During the Middle Ages there was a time when an epic conflict had erupted. The Muslim and Christian faiths were locked in an all-consuming struggle to determine who would win the Holy Land of Jerusalem. This war was so vast and such a huge event that it literally lasted for hundreds of years. It impacted millions of lives in Europe, Asia and Northern Africa.
The Great Crusades were fought with religious fever, elite forces, vast armies, battle lust, holy temperament and war machines of great magnitude. The trabuco was a main weapon during the crusades. It helped both sides to attack and defend positions. It helped both sides to win victories and to lay claim to glory.
The trabuco is known as the trebuchet and it is a weapon to be reckoned with. The trabuco was created in China around 500 B.C. Since that time, it made its way across Europe. By 1100 A.D. nearly every major army on the Earth had a trabuco in its arsenal according to priberam.pt. This weapon had the ability to launch massive projectiles at enemy forces. It could be used to hurl fiery pitch from hundreds of meters away. It could also be used to defend against invading forces with large stone boulders that would smash enemies below.
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The trabuco was the world’s great artillery machines of the past according to spanishdict.com. They were frequently used to bring down cities, to crumble fortresses and to break apart the strongholds that could be forged by man. During the crusades the great leaders of the conflict used trabucos to defend their positions and onslaught the enemy.
Some of the most famous battles of the Crusades were fought with the aid of the trabuco. The Battle of Harrin, the Siege of Acre and the First Battle of Ramla were all fought with the trabuco. Hundreds of them were erected and launched at enemies. Crews worked furiously around the clock to ensure that the enemy would feel the wrath of their siege engines. The trabucos made a difference for all factions involved within the Crusades. At one point in time during the Crusades, each side could honestly say that the trabuco helped them to gain victory.
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As it made it’s way from culture to culture in the Middle Ages, the weapon itself saw the application of many various names over the centuries, yet no artillery at the time was considered quite as dangerous as the Trabuco.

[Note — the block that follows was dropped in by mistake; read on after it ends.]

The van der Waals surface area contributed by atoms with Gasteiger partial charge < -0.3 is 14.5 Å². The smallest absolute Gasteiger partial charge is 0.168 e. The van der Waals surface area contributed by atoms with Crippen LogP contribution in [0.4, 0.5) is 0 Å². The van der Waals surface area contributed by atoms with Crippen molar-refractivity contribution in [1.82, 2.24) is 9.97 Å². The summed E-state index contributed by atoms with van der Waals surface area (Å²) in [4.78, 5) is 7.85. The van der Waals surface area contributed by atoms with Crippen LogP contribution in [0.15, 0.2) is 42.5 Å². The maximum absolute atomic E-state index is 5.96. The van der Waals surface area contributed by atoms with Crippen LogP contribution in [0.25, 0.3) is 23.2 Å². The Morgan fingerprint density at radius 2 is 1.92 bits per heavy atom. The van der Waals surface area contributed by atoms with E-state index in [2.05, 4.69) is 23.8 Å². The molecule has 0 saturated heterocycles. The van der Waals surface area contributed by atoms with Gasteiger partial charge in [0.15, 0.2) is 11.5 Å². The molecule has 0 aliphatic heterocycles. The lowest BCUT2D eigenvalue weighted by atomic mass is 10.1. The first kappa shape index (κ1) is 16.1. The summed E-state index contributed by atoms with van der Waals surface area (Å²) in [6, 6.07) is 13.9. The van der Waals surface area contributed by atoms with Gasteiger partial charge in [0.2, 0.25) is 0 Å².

Known as the Trebuchet in European countries, to which it had made its way by 600 B.C., it is commonly believed that the Trabuco was first invented in China two hundred years before, during the mongol invasion according to redetrabuco.com.br. At the time, the weapon was developed to combat the invaders having held up in a conquered Chinese city. The development of two further Trabuco were assisted by two Persian designers, which cast some historically driven questions on the invention of the weapon as some believe weapons developers in the Middle East had the knowledge and technology to construct the Trabuco years before they were used in China according to youtube.com. This is further proposed by the fact that the Chinese word for the weapon is the same as that of the word for Muslim.
When the Trabuco made its way to Europe, it adopted both style and name changes. The Trabuco developed by the Chinese was man powered and known as the Traction Trebuchet, while the Counterweight Trebuchet, which uses a counterweight to activate the balancing mechanism. was developed from the Traction based weapons designs. The first historically instance of the counterweight Trabuco being used comes from writings of Saladin’s conquests. From that time, the Trabuco began seeing use in battles of kingdom rivalry, and during The Crusades.
During The Crusade period, the Trabuco saw employment as one of historical warfares first distributors of germ warfare, as both sides would use the weapon to lob corpses infected with the plague into enemy camps in hopes of initiating an outbreak. Both the Spaniard and Brazilian armies made use of the Trabuco in unique ways as well, loading the weapon’s sling with various random projectiles to launch in a shotgun like fashion at their enemies. Spain is also where the Trabuco gained itself the moniker. However useful in siege combat, though, the weapon died out upon the introduction of gunpowder and cannons in warfare.
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